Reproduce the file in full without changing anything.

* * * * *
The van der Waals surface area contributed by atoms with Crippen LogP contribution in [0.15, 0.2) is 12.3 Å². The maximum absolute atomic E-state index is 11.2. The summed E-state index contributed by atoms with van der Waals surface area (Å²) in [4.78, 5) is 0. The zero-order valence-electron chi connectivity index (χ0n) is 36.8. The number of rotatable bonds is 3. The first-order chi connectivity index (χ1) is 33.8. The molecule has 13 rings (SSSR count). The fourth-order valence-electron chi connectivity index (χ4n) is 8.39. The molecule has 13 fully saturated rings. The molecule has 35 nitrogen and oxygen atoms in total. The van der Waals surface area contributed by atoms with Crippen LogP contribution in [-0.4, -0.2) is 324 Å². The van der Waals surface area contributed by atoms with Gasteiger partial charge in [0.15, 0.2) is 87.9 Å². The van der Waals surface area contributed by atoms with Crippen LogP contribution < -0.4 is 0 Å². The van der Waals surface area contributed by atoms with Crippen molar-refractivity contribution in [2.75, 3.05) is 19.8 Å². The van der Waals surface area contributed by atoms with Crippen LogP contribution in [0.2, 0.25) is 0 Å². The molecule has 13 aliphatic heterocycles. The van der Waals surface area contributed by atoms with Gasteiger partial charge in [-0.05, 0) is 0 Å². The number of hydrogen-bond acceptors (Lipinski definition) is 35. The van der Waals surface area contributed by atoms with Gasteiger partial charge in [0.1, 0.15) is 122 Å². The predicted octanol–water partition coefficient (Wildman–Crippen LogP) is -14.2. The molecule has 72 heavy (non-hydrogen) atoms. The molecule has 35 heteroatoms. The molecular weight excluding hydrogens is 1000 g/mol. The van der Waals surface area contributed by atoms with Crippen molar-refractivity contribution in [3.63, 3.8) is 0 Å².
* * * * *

The van der Waals surface area contributed by atoms with Crippen LogP contribution in [0.15, 0.2) is 12.3 Å². The maximum absolute atomic E-state index is 11.2. The summed E-state index contributed by atoms with van der Waals surface area (Å²) in [4.78, 5) is 0. The zero-order valence-electron chi connectivity index (χ0n) is 36.8. The number of rotatable bonds is 3. The first-order chi connectivity index (χ1) is 33.8. The molecule has 13 rings (SSSR count). The fourth-order valence-electron chi connectivity index (χ4n) is 8.39. The molecule has 13 fully saturated rings. The molecule has 35 nitrogen and oxygen atoms in total. The van der Waals surface area contributed by atoms with Crippen LogP contribution in [-0.4, -0.2) is 324 Å². The van der Waals surface area contributed by atoms with Gasteiger partial charge in [0.15, 0.2) is 87.9 Å². The van der Waals surface area contributed by atoms with Crippen LogP contribution < -0.4 is 0 Å². The van der Waals surface area contributed by atoms with Crippen molar-refractivity contribution in [2.75, 3.05) is 19.8 Å². The van der Waals surface area contributed by atoms with Crippen LogP contribution in [0.2, 0.25) is 0 Å². The molecule has 13 aliphatic heterocycles. The van der Waals surface area contributed by atoms with Gasteiger partial charge in [-0.05, 0) is 0 Å². The number of hydrogen-bond acceptors (Lipinski definition) is 35. The van der Waals surface area contributed by atoms with Gasteiger partial charge in [0.1, 0.15) is 122 Å². The predicted octanol–water partition coefficient (Wildman–Crippen LogP) is -14.2. The molecule has 72 heavy (non-hydrogen) atoms. The molecule has 35 heteroatoms. The molecular weight excluding hydrogens is 1000 g/mol. The van der Waals surface area contributed by atoms with Crippen molar-refractivity contribution in [3.63, 3.8) is 0 Å².